ST. PETERSBURG — In order to raise awareness of the importance of organ donations, LifeLink® Foundation, Inc. and The Weekly Challenger will be holding a luncheon April 30 from 11:30a.m. – 1:00p.m. at the Historic Manhattan Casino at 642 22nd St. S. The event, which will take place atop Sylvia’s Queen of Soul Food Restaurant, has been planned specifically for spiritual leaders, said Brandi Ahonsi, public affairs coordinator at LifeLink® Foundation.
“Our hope is they will understand the importance of this message,” Ahonsi said, “and invite us into their sanctuary to share the importance of individuals signing up to be an organ and tissue donor, brainstorm other ideas to help us share this message or become an advocate for us and inform their congregation of gifts they can give even after death.”
Headquartered in Tampa, LifeLink® is a nonprofit organ and tissue recovery organization that serves 15 counties in Florida, the state of Georgia and the island of Puerto Rico. Organ recovery organizations are federally designated to serve certain areas throughout the county, Ahonsi explained.
“In 2014 we recovered organs from 190 donors and tissue from 288 individuals,” she attested.
One organ donor can save up to eight lives by donating their heart, liver, kidneys, lungs, pancreas and small intestine, Ahonsi said adding that a single tissue donor can enhance more than 50 lives through their gifts of corneas to help restore sight, bones for reconstructive surgery, tendons and ligaments to help restore mobility, heart valves and skin.
“LifeLink® only recovers organs and tissue from deceased donors,” she affirmed. “Organ donation occurs in a hospital operating room only after two doctors declare their patient deceased. If anyone is interested in getting information about being a living donor, they would have to contact their nearest transplant center.”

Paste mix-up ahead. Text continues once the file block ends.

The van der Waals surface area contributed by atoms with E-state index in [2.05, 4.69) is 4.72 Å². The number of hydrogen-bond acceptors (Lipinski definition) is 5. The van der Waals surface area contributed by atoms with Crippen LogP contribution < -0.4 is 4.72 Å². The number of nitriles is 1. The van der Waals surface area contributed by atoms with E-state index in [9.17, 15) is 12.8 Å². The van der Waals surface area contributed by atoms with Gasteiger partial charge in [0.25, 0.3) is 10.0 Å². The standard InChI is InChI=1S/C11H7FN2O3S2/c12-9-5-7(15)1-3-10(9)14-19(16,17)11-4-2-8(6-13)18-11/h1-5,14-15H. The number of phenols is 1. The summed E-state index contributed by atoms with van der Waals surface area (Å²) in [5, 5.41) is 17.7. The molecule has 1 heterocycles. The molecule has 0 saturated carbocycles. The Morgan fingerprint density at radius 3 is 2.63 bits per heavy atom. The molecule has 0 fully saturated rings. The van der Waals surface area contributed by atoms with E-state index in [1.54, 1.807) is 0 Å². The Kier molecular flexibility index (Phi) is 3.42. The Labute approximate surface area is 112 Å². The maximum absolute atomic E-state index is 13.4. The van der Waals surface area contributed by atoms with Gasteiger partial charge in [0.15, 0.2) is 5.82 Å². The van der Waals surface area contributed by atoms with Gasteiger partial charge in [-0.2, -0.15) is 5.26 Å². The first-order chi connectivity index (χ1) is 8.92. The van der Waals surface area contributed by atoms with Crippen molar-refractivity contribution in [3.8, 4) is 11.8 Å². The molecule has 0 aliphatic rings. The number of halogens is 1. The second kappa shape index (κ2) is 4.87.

Having been with LifeLink® for four years now, Ahonsi strives to educate the community about organ and tissue donation and encourage people to sign up on Florida’s donor registry at www.donatelifeflorida.org.
“During my time at LifeLink® I have been able to meet and form relationships with individuals whose life has been extended thanks to the generosity of an organ donor and the family members of individuals who were compassionate enough to donate their loved ones organs and tissue,” she said. “It has been an extremely humbling journey.”
She noted that as a part of LifeLink® Foundation outreach efforts, the organization partners with faith communities to share the importance of organ and tissue donation. Ahonsi believes the luncheon will provide a relaxed atmosphere in which to have this discussion and hopefully to build relationships with faith communities in St. Pete.
“Historically,” she said, “in the black community the church has been a cornerstone of our communities. Pastors are extremely influential in their communities and are sought for their advice and opinions on an array of topics on a regular basis. There are so many myths and fallacies surrounding the topic of organ and tissue donation that we feel it is of the utmost importance for us to engage faith leaders in a conversation about the topic and address any questions they may have.”
Currently 30 percent of individuals on the national transplant waiting list (in need of any type of organ transplant) are African Americans. The majority of these individuals are waiting on a kidney transplant as minorities are affected by diseases that could lead to kidney failure, namely diabetes and hypertension.
Of the more than 100,000 Americans in need of a kidney transplant, 34 percent are black. Last year, 6,168 individuals died while waiting for a transplant, 23.7 percent were of African American descent.
On average, blacks wait longer to receive a lifesaving organ transplant, which can lead to a decline in the health of other organs and sometimes death. Though it is not necessary that donors and recipients be of the same ethnic background, it oftentimes enhances the chances for a successful transplant.
“We encourage people to not only sign up to be organ donors, but also to discuss their decisions with their families,” finished Ahonsi who encourages any of our readers who are recipients of either organs or tissue or is a donor family member to consider volunteering with them to share their testimonies.
To ensure adequate space, please confirm with Brandi Ahonsi by April 28 at 800-262-5775 ext. 4490.